Dylan’s oeuvre is both copious and varied. The former British poet laureate, Andrew Motion, in choosing illustrative examples of great poetry among Dylan’s lyrics identifies five categories: The great protestations (Blowin’ in the Wind), the great love-murmurs (Love Minus Zero) and love-twists (Tangled Up in Blue), the great surrealist masterpieces of the Blonde on Blonde era (Visions of Johanna): all these contain the qualities we look for in poetry that matters. Concentration of language, formal expertise of one kind or another, and a clever balancing of articulacy and mystery. The same goes for his great ballads. Motion provides a crisp critical resume of his favourite among the latter, ‘The Lonesome Death of Hattie Carroll’:
‘Here Dylan gives his account of the murder committed by William Zanzinger, the criminally light sentence he received, and of “high office relations in the politics of Maryland”, in four headlong and largely unpunctuated verses. Everything about them is alert to the literary tradition in which they work, but everything stretches and extends that tradition, walking affine line between lyricd and narrative to catch the essence of both, and tumbling through rage into sorrow at its conclusion, without diminishing either:

‘Oh you who philosophise disgrace and criticise all
fears / Bury the rag deep in your face / For now’s
the time for your tears.’

A personal favourite of mine is Desolation Row, a long and allusive evocation of anomie in the modern city in freewheeling lightly punctuated lines. The opening stanza is filled with references to real events in Dylan’s father’s lifetime:

Bob Dylan and The Band touring in Chicago, 1974 (Left to right: Rick Danko (bass), Robbie Robertson (guitar), Bob Dylan (guitar), Levon Helm(drums), 1974 /
By Jim Summaria (Contact us/Photo submission) [CC BY-SA 3.0 (https://creativecommons.org/licenses/by-sa/3.0)], via Wikimedia Commons

The serio-comic drama over Bob Dylan’s Nobel ended with a whimper when he sent a recorded lecture to the Swedish Academy, thus fulfilling the final requirement for the transfer of the prize money to the laureate. The academicians heaved a huge sigh of relief, and the cultural world went back to its rather staid, everyday rhythms. Since human memory is abysmally short, let us briefly recapitulate the highlights of the drama.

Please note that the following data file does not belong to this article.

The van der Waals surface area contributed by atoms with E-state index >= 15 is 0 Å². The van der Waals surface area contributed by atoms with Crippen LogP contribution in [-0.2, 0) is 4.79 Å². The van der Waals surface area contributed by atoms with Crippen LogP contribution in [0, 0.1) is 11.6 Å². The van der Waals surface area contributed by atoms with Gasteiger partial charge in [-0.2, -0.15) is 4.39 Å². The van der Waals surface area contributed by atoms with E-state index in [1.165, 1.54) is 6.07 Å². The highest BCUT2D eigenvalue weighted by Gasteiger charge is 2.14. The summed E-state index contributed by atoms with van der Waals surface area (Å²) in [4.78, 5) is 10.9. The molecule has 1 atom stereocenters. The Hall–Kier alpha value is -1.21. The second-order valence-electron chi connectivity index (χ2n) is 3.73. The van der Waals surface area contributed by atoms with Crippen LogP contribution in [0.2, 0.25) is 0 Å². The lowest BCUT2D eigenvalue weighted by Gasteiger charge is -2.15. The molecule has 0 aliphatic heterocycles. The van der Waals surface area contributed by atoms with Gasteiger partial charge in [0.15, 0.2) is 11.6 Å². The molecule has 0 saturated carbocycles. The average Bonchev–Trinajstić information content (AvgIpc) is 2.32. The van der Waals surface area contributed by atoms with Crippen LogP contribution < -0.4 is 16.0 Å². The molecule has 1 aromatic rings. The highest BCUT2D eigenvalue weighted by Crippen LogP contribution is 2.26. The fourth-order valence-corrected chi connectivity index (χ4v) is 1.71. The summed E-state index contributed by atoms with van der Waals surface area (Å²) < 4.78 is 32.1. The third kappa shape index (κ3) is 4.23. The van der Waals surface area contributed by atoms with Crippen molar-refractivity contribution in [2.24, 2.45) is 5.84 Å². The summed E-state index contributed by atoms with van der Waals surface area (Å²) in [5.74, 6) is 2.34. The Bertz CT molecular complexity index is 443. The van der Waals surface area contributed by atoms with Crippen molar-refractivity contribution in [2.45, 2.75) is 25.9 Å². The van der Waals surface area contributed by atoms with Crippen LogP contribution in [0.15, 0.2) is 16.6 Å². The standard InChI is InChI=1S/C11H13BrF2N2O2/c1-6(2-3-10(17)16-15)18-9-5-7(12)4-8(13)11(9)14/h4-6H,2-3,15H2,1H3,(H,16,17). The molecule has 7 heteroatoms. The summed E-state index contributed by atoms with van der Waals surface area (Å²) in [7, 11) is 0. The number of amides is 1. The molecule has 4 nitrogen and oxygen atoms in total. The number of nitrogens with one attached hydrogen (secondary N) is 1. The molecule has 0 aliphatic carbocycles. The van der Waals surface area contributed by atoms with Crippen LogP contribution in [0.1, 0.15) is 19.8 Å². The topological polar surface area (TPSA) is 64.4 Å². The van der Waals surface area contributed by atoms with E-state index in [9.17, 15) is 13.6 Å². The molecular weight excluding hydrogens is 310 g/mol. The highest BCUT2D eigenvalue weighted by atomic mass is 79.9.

It begins with the Swedish Academy’s announcement of the award to Dylan. Everyone is surprised, none more than Dylan himself. He goes into hiding, not taking any calls or responding to messages. Nor does he communicate anything to the wider world. He remains totally incommunicado for days on end. The Academicians break into a sweat: would he ‘do a Sartre’, ie refuse the prize like the French philosopher-writer?
In the meantime a highbrow debate ensues, calling the Academy’s choice of laureate into question. Motion: Dylan does not deserve the Nobel for literature. A diverse lot, and not just intellectuals, line up, for and against. The Department of English and Humanities at the University of Liberal Arts, Bangladesh (ULAB) organises a public debate on the motion, with live steaming on YouTube. It’s on a Friday morning, when people like to lounge at home. But the auditorium is packed, and there are more people downstairs sitting before giant monitors. Appropriately enough, the Swedish ambassador chairs the event, and in the end puts the motion to a vote. It’s a close call but the Academy is vindicated. The debate is followed by a jam session in which Dylan songs are performed by the Vice Chancellor, a Rock singer of repute, and his friends.
By now people who have never read any Nobel Prize winning author, or, for that matter, listened to any Dylan song, sense that a rollicking tamasha is on, and join in the argy-bargy, and come up with rum comments: ‘The Bangla Academy should nominate our Bauls,’ says one. ‘If only Lalon Shah were alive,’ sighs another.
In the second act of the drama Dylan breaks silence and conveys his acceptance of the award to the Swedish Academy. He writes an acceptance speech but doesn’t go to the grand ceremonial banquet to read it out. It is read out instead by the American ambassador to Sweden; her photograph is consequently seen by everyone following the drama. It’s not a bad speech, though I wish he hadn’t mentioned Pearl S Buck as one of the ‘giants of literature’ who had won the prize. He makes the interesting point that those who write for performance, among them Shakespeare and Dylan himself, think about their craft differently from those who write for readers.